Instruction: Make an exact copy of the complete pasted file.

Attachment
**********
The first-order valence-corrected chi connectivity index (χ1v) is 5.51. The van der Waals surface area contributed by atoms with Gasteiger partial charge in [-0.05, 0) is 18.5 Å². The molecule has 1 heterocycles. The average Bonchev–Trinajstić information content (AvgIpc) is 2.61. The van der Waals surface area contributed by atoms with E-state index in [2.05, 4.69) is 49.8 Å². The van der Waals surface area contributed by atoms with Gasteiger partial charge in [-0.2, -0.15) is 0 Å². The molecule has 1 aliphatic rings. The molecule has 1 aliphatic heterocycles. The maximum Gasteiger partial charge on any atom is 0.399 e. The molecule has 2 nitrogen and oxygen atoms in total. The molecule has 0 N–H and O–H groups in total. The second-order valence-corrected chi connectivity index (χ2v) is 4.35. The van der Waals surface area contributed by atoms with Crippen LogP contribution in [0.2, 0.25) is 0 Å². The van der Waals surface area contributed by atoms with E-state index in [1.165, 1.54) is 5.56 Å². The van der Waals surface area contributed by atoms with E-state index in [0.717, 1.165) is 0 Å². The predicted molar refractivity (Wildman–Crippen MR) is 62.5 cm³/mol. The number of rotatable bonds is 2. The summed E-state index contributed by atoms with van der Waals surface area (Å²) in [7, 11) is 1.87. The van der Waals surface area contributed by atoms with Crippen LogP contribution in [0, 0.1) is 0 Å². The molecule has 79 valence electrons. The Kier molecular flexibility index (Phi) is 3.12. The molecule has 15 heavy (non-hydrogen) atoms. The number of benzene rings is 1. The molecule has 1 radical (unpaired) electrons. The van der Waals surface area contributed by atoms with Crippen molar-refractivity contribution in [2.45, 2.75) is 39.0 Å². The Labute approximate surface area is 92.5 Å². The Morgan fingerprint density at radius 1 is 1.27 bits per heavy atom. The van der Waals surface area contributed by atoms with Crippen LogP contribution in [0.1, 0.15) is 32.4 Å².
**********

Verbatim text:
The first-order valence-corrected chi connectivity index (χ1v) is 5.51. The van der Waals surface area contributed by atoms with Gasteiger partial charge in [-0.05, 0) is 18.5 Å². The molecule has 1 heterocycles. The average Bonchev–Trinajstić information content (AvgIpc) is 2.61. The van der Waals surface area contributed by atoms with E-state index in [2.05, 4.69) is 49.8 Å². The van der Waals surface area contributed by atoms with Gasteiger partial charge in [-0.2, -0.15) is 0 Å². The molecule has 1 aliphatic rings. The molecule has 1 aliphatic heterocycles. The maximum Gasteiger partial charge on any atom is 0.399 e. The molecule has 2 nitrogen and oxygen atoms in total. The molecule has 0 N–H and O–H groups in total. The second-order valence-corrected chi connectivity index (χ2v) is 4.35. The van der Waals surface area contributed by atoms with Crippen LogP contribution in [0.2, 0.25) is 0 Å². The van der Waals surface area contributed by atoms with E-state index in [1.165, 1.54) is 5.56 Å². The van der Waals surface area contributed by atoms with E-state index in [0.717, 1.165) is 0 Å². The predicted molar refractivity (Wildman–Crippen MR) is 62.5 cm³/mol. The number of rotatable bonds is 2. The summed E-state index contributed by atoms with van der Waals surface area (Å²) in [7, 11) is 1.87. The van der Waals surface area contributed by atoms with Crippen LogP contribution in [0, 0.1) is 0 Å². The molecule has 79 valence electrons. The Kier molecular flexibility index (Phi) is 3.12. The molecule has 15 heavy (non-hydrogen) atoms. The number of benzene rings is 1. The molecule has 1 radical (unpaired) electrons. The van der Waals surface area contributed by atoms with Crippen molar-refractivity contribution in [2.45, 2.75) is 39.0 Å². The Labute approximate surface area is 92.5 Å². The Morgan fingerprint density at radius 1 is 1.27 bits per heavy atom. The van der Waals surface area contributed by atoms with Crippen LogP contribution in [0.1, 0.15) is 32.4 Å².